1Enjoy1C4bYBr3tN4sMKxvvJDqG8NkdR4Z 3d1105d7c2cd36705b2163fa2d0f74973377467aefea72156a30444f330acf71 749
1Enjoy1C4bYBr3tN4sMKxvvJDqG8NkdR4Z 5c4e56943f3128629ebecb41f5916bd7bc1dceaccc37f29e59c385464f2bf558 749
1Enjoy1C4bYBr3tN4sMKxvvJDqG8NkdR4Z 536adfb745ffaa8c1fb698414475f5ca7d82846eadd912cfe0a76045d78c3198 749
1Enjoy1C4bYBr3tN4sMKxvvJDqG8NkdR4Z 45c7544374e88de47d9be2e3e100f4aa10aafd9469c4dba8d55a870f83c312ab 749
1Enjoy1C4bYBr3tN4sMKxvvJDqG8NkdR4Z e7ae2378a44a940a8c872a63e43fa67c5a023df4df3f9ca8011611422fc2861c 749
1Enjoy1C4bYBr3tN4sMKxvvJDqG8NkdR4Z d864e3cc07dc79f221bd91210b274e136159ccbb5c9eafad906d9d08c5558ce5 749
1Enjoy1C4bYBr3tN4sMKxvvJDqG8NkdR4Z 3dedbc086d5cfc81bd3614a1b3fab1bb4d73d8982d9552e811f84f0118a1fc12 749
1Enjoy1C4bYBr3tN4sMKxvvJDqG8NkdR4Z 7337d7ac353a9283c65a1ab99d28f97997784a0fb26d0dc0b59f2fa2556c4460 749
1Enjoy1C4bYBr3tN4sMKxvvJDqG8NkdR4Z 634a7fdcba3fe91da07f44e6b9bee1c659cbfca27076bd8b61984d062c071651 749


Sure, I'm not actually in favor of no limits either, but I am in favor of increased block sizes.
Peter R
Legendary
*
Offline Offline

Activity: 938



View Profile
August 07, 2014, 12:45:22 AM
 #10264

Sure, I'm not actually in favor of no limits either, but I am in favor of increased block sizes.

Me too.  

...right now there are minimum fees that all nodes enforce (not just miners) to prevent spamming….

This isn't quite right, and it's part of the worry.  A miner could mine a block that is 100% non-standard spam transactions regardless of fees and it would still be accepted as valid since nodes accept non-standards blocks and miners build on top of them.  Blocks #309657 and #309740 are proof of this.  The spam filters are achieved with the isStandard() method call and only prevent nodes from relaying transactions without the requisite fees or those that include dust outputs--these TXs can still get mined though.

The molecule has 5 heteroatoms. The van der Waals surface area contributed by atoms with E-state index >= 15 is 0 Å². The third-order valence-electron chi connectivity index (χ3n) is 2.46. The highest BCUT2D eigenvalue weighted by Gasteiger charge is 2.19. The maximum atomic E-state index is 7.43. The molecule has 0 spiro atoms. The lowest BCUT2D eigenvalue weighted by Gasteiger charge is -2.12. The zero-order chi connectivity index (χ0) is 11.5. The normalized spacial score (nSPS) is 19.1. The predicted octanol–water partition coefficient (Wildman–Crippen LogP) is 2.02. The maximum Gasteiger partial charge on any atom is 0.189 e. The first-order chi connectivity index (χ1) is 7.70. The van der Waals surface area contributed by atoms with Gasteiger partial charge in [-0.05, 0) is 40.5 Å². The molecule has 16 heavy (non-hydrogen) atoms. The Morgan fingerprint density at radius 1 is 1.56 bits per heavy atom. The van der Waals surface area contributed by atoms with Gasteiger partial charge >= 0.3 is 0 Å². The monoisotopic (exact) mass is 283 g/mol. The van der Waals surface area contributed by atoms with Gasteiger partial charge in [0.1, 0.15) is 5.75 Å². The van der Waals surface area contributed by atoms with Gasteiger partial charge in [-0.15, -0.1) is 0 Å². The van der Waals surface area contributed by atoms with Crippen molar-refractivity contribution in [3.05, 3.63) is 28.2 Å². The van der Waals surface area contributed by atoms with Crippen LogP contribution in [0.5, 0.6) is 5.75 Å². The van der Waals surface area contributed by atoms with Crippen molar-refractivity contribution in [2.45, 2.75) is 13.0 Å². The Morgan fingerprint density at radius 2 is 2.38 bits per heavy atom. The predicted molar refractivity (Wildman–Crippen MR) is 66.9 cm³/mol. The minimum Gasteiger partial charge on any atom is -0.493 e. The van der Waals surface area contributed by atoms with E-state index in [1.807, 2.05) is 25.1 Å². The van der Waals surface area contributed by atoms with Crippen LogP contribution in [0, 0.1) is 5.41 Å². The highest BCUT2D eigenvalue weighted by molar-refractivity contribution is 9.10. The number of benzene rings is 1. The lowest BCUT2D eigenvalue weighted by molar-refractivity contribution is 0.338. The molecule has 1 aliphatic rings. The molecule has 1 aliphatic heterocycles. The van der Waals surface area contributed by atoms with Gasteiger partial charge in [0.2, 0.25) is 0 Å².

In case anyone's interested, currently about a third of the UTXO database is spam (a lot from SatoshiDice before the dust limits were implemented).  


Run Bitcoin Unlimited (www.bitcoinunlimited.info)
wachtwoord
Legendary
*
Offline Offline

Activity: 1498



View Profile WWW
August 07, 2014, 12:48:59 AM
 #10265

If the transaction throughput was not limited in the original design the original design was flawed. Removing the transaction limit from Bitcoin could be it's undoing.

I've always found your posts insightful and I know that you are a very intelligent person; I'm interested in your rationale for keeping the blocksize static.